John Lee Hooker Jams with the Stones and Clapton

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Photo via John Lee Hooker's Facebook page

Photo via John Lee Hooker’s Facebook page

Look at any list of the most influential blues artists of all-time, and John Lee Hooker will be near the top—and if he isn’t, then don’t trust the list! Hooker—born August 22, 1912—didn’t invent the boogie-woogie rhythm but, perhaps more than any other bluesman, he was responsible for transposing its driving, hypnotically repetitious pulse from piano to guitar, an innovation that found favor among blues aficionados beginning in the late 1940s.

Hooker’s single “Boogie Chillen,” released on Modern Records, became a massive “race record” hit in 1949 and opened the door both for Hooker himself and for the danceable brand of raw blues he proffered.

Not surprisingly, in the coming decades Hooker’s tunes caught on both with folk music fans enchanted by his authenticity (he was often booked at folk festivals) and with rock musicians infatuated with the blues, both in the U.S. and England. By the ’60s, his songs were commonly turning up on classic rock albums, interpreted by the likes of the Animals “(Boom Boom”), the Doors (“Crawling King Snake”) and, in the following decade, George Thorogood and the Destroyers (“One Bourbon, One Scotch, One Beer”). ZZ Top virtually built their entire approach around what Hooker perfected and Canned Heat recorded an entire classic album with the blues giant, Hooker ’n Heat.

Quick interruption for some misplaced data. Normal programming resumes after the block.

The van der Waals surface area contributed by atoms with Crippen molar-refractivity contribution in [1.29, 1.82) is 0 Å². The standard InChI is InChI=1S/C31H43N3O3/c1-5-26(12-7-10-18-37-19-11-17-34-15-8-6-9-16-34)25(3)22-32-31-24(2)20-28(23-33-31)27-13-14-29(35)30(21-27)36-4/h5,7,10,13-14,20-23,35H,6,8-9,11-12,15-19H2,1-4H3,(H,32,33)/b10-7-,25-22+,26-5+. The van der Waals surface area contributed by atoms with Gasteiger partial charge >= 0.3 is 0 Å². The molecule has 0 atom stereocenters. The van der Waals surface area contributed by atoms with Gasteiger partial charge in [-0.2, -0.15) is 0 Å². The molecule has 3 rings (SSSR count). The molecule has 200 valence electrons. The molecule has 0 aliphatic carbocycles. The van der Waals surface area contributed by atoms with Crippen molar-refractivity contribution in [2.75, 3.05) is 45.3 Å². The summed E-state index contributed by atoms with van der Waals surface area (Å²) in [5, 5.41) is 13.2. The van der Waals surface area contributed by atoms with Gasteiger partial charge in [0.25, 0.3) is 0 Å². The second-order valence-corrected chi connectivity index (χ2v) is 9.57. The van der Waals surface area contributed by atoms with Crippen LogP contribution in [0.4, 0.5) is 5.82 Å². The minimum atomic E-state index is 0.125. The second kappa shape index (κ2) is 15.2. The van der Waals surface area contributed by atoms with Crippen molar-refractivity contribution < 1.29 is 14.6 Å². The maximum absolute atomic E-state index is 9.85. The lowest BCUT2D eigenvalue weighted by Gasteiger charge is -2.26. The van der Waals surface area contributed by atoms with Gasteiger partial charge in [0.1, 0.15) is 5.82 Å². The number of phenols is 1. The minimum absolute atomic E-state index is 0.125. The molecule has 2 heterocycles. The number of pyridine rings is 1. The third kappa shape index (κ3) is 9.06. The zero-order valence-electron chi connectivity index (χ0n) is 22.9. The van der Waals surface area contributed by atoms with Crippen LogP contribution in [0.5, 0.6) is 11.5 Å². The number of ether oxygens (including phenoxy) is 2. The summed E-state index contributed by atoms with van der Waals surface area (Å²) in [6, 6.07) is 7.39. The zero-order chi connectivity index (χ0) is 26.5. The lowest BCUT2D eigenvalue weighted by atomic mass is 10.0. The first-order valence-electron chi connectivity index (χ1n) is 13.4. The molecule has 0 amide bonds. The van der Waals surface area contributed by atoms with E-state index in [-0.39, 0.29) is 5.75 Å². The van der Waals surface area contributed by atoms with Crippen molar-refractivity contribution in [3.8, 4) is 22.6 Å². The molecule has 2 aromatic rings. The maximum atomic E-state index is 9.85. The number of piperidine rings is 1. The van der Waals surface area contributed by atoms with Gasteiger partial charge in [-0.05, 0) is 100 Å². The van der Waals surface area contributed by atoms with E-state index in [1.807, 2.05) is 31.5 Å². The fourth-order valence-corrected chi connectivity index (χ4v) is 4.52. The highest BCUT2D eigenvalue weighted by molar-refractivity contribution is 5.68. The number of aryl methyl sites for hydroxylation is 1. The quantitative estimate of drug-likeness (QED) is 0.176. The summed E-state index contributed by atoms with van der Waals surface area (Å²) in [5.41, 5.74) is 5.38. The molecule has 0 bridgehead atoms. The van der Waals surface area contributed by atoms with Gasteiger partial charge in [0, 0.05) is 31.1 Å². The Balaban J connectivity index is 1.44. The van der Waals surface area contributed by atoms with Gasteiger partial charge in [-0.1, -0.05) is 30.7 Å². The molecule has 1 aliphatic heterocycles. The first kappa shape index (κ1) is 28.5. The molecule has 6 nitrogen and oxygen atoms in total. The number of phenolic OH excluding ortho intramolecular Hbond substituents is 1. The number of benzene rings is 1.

Related: If you want more of that boogie, check out our profile of Foghat

The Rolling Stones, of course, idolized Hooker. “He was a throwback even in his own time,” Keith Richards once said. “Even Muddy Waters was sophisticated next to him.” Hooker, like most of the blues artists who served as role models to the younger generation, appreciated that his music had made such an impact and so when the Stones invited him to sit in during their December 19, 1989, show at Atlantic City’s Convention Center during their Steel Wheels tour, he was happy to oblige. And just for good measure, the band also invited their peer Eric Clapton to join in on the fun.

Talk about blues power! Here are Hooker (age 77 at the time), Clapton, Richards and Ron Wood—along with Bill Wyman, Charlie Watts, but no Mick—trading riffs on the one that started it all for the great John Lee Hooker, who died June 21, 2001. Long live the boogie-woogie!

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